“I don’t even know if I can run today,” mused Ariel, whose blue eyes behind round glasses still seem stunned from the experience. “I ate, which is good. Once it settles I’m going to probably start working out again.” As she tried to decide whether to wear her new shoes out of the shop, a fire truck screamed down the street outside. Both stopped talking to watch it pass. “Working out should be the least of my worries,” she continued, “but it’s part of my normal routine, so I should probably do it. Get things back to as normal as possible.”

Runners Paula Gould and her husband, Jim Donaldson, fled the fires the next day with their cat, Chester.

“We were running away from a giant fireball in the sky,” remembers Gould. They had camped out near Fire Station #5 in the southern part of the city, waiting for friends to arrive and for the initial shock of the evacuation to settle down. “We knew the highways were terrible, and that the evacuation centres weren’t set up yet, and that there were a lot of stressed out drivers on the road.” Then conditions worsened. The three found themselves driving Highway 63 with limited gas, only a bag of walnuts and some oranges to eat, and no idea whether they would ever return home.

I’ll never forget that guy. We would have been stranded if it was not for him. Lines at gas stations were hours long and we did not have enough gas to make it through the lines.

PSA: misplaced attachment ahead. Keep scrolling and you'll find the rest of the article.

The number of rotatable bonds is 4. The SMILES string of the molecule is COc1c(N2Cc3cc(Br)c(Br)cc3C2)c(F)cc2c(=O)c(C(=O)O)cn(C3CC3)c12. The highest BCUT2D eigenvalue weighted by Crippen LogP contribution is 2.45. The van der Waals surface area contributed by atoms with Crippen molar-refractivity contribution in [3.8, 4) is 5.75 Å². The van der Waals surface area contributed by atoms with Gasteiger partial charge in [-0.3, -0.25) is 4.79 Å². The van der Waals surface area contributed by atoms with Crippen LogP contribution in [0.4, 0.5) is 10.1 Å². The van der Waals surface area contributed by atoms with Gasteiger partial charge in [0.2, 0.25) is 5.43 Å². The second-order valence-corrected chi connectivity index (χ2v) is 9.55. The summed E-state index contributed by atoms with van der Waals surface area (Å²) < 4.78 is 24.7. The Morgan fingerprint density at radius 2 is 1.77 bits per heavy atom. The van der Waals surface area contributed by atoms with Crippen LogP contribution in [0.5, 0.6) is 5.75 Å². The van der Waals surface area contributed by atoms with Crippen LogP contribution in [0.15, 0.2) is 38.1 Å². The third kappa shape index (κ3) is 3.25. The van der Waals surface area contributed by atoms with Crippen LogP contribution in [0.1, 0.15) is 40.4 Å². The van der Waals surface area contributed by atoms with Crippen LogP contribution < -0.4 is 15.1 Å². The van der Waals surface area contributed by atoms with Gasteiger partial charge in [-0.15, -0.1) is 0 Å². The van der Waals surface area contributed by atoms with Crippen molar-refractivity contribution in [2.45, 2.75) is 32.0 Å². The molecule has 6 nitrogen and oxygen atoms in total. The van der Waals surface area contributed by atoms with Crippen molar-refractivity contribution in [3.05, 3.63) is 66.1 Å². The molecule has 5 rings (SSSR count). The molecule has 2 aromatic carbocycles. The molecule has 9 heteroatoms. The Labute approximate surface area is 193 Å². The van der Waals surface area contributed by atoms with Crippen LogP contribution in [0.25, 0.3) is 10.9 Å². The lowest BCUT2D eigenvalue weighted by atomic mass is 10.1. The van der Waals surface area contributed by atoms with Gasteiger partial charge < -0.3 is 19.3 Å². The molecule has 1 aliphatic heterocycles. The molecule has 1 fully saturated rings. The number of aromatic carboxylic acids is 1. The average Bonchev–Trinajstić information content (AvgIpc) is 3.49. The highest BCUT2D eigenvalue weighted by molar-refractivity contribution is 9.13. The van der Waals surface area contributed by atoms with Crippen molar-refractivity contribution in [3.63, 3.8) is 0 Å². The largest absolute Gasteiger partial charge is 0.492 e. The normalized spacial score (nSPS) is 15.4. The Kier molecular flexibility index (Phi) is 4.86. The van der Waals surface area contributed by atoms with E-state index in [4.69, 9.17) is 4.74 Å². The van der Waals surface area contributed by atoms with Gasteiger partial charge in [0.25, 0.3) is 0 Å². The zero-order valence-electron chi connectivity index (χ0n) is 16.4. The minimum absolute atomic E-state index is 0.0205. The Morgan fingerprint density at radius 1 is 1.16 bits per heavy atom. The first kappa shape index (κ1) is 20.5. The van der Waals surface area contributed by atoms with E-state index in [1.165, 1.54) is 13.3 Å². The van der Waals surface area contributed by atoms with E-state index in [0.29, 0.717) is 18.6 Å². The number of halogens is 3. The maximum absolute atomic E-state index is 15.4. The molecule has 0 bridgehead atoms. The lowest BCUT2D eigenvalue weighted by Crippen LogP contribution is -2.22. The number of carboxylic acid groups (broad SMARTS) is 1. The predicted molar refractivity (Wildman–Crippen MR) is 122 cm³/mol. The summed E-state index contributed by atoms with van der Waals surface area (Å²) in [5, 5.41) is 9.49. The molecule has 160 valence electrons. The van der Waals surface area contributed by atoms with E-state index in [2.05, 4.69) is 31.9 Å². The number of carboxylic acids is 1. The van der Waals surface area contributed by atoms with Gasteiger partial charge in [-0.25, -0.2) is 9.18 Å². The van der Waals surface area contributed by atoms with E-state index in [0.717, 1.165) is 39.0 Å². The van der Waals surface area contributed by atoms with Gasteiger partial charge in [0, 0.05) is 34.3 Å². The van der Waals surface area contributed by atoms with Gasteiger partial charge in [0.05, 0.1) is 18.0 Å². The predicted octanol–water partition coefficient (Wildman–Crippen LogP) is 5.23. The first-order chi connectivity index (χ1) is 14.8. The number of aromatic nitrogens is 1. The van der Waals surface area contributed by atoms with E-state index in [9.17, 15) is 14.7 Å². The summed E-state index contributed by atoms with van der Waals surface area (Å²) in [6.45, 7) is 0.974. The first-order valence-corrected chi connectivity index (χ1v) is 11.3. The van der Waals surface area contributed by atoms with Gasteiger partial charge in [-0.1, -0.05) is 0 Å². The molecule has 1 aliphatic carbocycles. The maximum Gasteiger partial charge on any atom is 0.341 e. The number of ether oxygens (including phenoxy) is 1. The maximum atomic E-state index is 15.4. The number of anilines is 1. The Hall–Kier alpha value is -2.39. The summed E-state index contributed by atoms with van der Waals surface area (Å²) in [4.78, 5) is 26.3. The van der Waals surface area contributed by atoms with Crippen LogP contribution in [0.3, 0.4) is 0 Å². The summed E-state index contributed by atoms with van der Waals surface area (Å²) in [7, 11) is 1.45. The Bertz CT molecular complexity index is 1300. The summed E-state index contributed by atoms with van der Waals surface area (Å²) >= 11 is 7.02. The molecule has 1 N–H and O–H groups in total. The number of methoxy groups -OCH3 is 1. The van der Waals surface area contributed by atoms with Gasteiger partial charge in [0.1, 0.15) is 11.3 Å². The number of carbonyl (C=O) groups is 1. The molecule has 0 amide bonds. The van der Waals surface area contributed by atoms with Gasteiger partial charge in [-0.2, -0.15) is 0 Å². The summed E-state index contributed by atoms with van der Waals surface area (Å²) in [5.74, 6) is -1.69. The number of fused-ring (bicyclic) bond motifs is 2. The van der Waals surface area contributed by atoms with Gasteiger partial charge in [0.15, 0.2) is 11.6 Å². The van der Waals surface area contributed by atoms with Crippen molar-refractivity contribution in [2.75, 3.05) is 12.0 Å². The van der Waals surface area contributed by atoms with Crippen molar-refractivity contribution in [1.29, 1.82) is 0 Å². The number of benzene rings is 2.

“We did not have enough gas to make it to Edmonton. An angel truck driver was stopped 20K north of Mariana Lake and gave us free gas,” says Gould. “I’ll never forget that guy. We would have been stranded if it was not for him. Lines at gas stations were hours long and we did not have enough gas to make it through the lines.” Eventually, they made it to Edmonton, and managed to snag a vacation rental in the downtown. Once the fire — which eventually swelled to over 200,000 hectares and is, at time of writing, still heading towards the Saskatchewan border — was controlled within Fort McMurray city limits, they found out that their house was OK. But, like all of the nearly 90,000 evacuated, they don’t know when they’ll be able to return home.

“The first two days were brutal,” says Gould. “We had everything for the cat and nothing for us.”
They had had five minutes to pack up and missed essential items. For these two avid runners, this included their running gear.